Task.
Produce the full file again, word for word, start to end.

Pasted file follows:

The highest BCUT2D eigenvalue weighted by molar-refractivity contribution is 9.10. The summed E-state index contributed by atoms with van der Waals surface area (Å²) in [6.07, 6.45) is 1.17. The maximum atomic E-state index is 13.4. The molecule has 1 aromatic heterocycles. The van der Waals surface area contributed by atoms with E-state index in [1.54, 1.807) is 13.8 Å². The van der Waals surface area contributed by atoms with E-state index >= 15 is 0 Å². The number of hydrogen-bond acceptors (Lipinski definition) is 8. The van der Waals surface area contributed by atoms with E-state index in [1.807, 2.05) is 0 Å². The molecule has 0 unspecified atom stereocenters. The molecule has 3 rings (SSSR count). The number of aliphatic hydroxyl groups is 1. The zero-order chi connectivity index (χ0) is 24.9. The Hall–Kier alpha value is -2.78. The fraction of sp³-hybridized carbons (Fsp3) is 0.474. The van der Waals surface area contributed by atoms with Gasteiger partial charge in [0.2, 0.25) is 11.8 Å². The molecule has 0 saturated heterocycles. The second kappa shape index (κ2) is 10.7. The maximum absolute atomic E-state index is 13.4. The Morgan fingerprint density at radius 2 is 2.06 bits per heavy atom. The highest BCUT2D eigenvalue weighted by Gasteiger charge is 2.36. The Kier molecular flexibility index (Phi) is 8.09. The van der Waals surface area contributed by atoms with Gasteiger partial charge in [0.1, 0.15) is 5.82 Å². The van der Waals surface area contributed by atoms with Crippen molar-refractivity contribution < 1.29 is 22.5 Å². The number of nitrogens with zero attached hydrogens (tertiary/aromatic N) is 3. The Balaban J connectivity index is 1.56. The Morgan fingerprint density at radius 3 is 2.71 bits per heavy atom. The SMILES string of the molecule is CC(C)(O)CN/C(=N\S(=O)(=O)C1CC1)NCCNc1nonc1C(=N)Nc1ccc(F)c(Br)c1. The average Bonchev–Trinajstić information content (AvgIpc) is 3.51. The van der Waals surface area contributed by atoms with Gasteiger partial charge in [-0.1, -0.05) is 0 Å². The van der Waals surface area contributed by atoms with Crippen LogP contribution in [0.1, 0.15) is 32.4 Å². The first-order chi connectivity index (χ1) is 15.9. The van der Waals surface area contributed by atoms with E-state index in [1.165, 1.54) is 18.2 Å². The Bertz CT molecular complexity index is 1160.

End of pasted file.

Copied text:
The highest BCUT2D eigenvalue weighted by molar-refractivity contribution is 9.10. The summed E-state index contributed by atoms with van der Waals surface area (Å²) in [6.07, 6.45) is 1.17. The maximum atomic E-state index is 13.4. The molecule has 1 aromatic heterocycles. The van der Waals surface area contributed by atoms with E-state index in [1.54, 1.807) is 13.8 Å². The van der Waals surface area contributed by atoms with E-state index >= 15 is 0 Å². The number of hydrogen-bond acceptors (Lipinski definition) is 8. The van der Waals surface area contributed by atoms with E-state index in [1.807, 2.05) is 0 Å². The molecule has 0 unspecified atom stereocenters. The molecule has 3 rings (SSSR count). The number of aliphatic hydroxyl groups is 1. The zero-order chi connectivity index (χ0) is 24.9. The Hall–Kier alpha value is -2.78. The fraction of sp³-hybridized carbons (Fsp3) is 0.474. The van der Waals surface area contributed by atoms with Gasteiger partial charge in [0.2, 0.25) is 11.8 Å². The molecule has 0 saturated heterocycles. The second kappa shape index (κ2) is 10.7. The maximum absolute atomic E-state index is 13.4. The Morgan fingerprint density at radius 2 is 2.06 bits per heavy atom. The highest BCUT2D eigenvalue weighted by Gasteiger charge is 2.36. The Kier molecular flexibility index (Phi) is 8.09. The van der Waals surface area contributed by atoms with Gasteiger partial charge in [0.1, 0.15) is 5.82 Å². The van der Waals surface area contributed by atoms with Crippen molar-refractivity contribution < 1.29 is 22.5 Å². The number of nitrogens with zero attached hydrogens (tertiary/aromatic N) is 3. The Balaban J connectivity index is 1.56. The Morgan fingerprint density at radius 3 is 2.71 bits per heavy atom. The SMILES string of the molecule is CC(C)(O)CN/C(=N\S(=O)(=O)C1CC1)NCCNc1nonc1C(=N)Nc1ccc(F)c(Br)c1. The average Bonchev–Trinajstić information content (AvgIpc) is 3.51. The van der Waals surface area contributed by atoms with Gasteiger partial charge in [-0.1, -0.05) is 0 Å². The van der Waals surface area contributed by atoms with Crippen LogP contribution in [0.1, 0.15) is 32.4 Å². The first-order chi connectivity index (χ1) is 15.9. The van der Waals surface area contributed by atoms with E-state index in [1.165, 1.54) is 18.2 Å². The Bertz CT molecular complexity index is 1160.